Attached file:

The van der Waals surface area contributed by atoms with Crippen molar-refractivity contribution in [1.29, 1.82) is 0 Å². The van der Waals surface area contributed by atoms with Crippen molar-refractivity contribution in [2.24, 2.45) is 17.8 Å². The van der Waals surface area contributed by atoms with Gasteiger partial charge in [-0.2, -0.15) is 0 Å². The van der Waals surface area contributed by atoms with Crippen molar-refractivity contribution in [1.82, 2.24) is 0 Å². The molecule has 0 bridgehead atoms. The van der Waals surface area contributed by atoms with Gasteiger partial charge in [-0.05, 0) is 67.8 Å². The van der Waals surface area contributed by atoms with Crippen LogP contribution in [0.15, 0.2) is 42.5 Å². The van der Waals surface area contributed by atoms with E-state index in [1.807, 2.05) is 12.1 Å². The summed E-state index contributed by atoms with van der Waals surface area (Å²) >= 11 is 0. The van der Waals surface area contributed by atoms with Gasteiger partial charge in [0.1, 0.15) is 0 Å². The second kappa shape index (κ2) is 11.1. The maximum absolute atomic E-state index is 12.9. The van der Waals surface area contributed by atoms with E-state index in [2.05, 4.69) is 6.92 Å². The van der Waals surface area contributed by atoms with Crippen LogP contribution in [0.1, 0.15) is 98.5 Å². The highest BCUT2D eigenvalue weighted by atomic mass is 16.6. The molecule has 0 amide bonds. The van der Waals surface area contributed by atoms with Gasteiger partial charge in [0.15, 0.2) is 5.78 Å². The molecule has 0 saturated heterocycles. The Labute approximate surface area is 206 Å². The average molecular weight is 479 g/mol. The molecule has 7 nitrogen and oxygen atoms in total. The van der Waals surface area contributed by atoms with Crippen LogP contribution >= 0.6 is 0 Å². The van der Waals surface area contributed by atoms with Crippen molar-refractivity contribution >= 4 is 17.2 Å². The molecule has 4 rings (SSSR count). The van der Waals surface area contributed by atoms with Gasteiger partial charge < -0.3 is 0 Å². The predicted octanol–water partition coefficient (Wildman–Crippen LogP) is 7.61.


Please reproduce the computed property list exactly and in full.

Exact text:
The van der Waals surface area contributed by atoms with Crippen molar-refractivity contribution in [1.29, 1.82) is 0 Å². The van der Waals surface area contributed by atoms with Crippen molar-refractivity contribution in [2.24, 2.45) is 17.8 Å². The van der Waals surface area contributed by atoms with Gasteiger partial charge in [-0.2, -0.15) is 0 Å². The van der Waals surface area contributed by atoms with Crippen molar-refractivity contribution in [1.82, 2.24) is 0 Å². The molecule has 0 bridgehead atoms. The van der Waals surface area contributed by atoms with Gasteiger partial charge in [-0.05, 0) is 67.8 Å². The van der Waals surface area contributed by atoms with Crippen LogP contribution in [0.15, 0.2) is 42.5 Å². The van der Waals surface area contributed by atoms with E-state index in [1.807, 2.05) is 12.1 Å². The summed E-state index contributed by atoms with van der Waals surface area (Å²) >= 11 is 0. The van der Waals surface area contributed by atoms with Gasteiger partial charge in [0.1, 0.15) is 0 Å². The second kappa shape index (κ2) is 11.1. The maximum absolute atomic E-state index is 12.9. The van der Waals surface area contributed by atoms with E-state index in [2.05, 4.69) is 6.92 Å². The van der Waals surface area contributed by atoms with Crippen LogP contribution in [0.1, 0.15) is 98.5 Å². The highest BCUT2D eigenvalue weighted by atomic mass is 16.6. The molecule has 0 amide bonds. The van der Waals surface area contributed by atoms with Gasteiger partial charge in [0.15, 0.2) is 5.78 Å². The molecule has 0 saturated heterocycles. The Labute approximate surface area is 206 Å². The average molecular weight is 479 g/mol. The molecule has 7 nitrogen and oxygen atoms in total. The van der Waals surface area contributed by atoms with Crippen LogP contribution >= 0.6 is 0 Å². The van der Waals surface area contributed by atoms with Crippen molar-refractivity contribution >= 4 is 17.2 Å². The molecule has 4 rings (SSSR count). The van der Waals surface area contributed by atoms with Gasteiger partial charge < -0.3 is 0 Å². The predicted octanol–water partition coefficient (Wildman–Crippen LogP) is 7.61.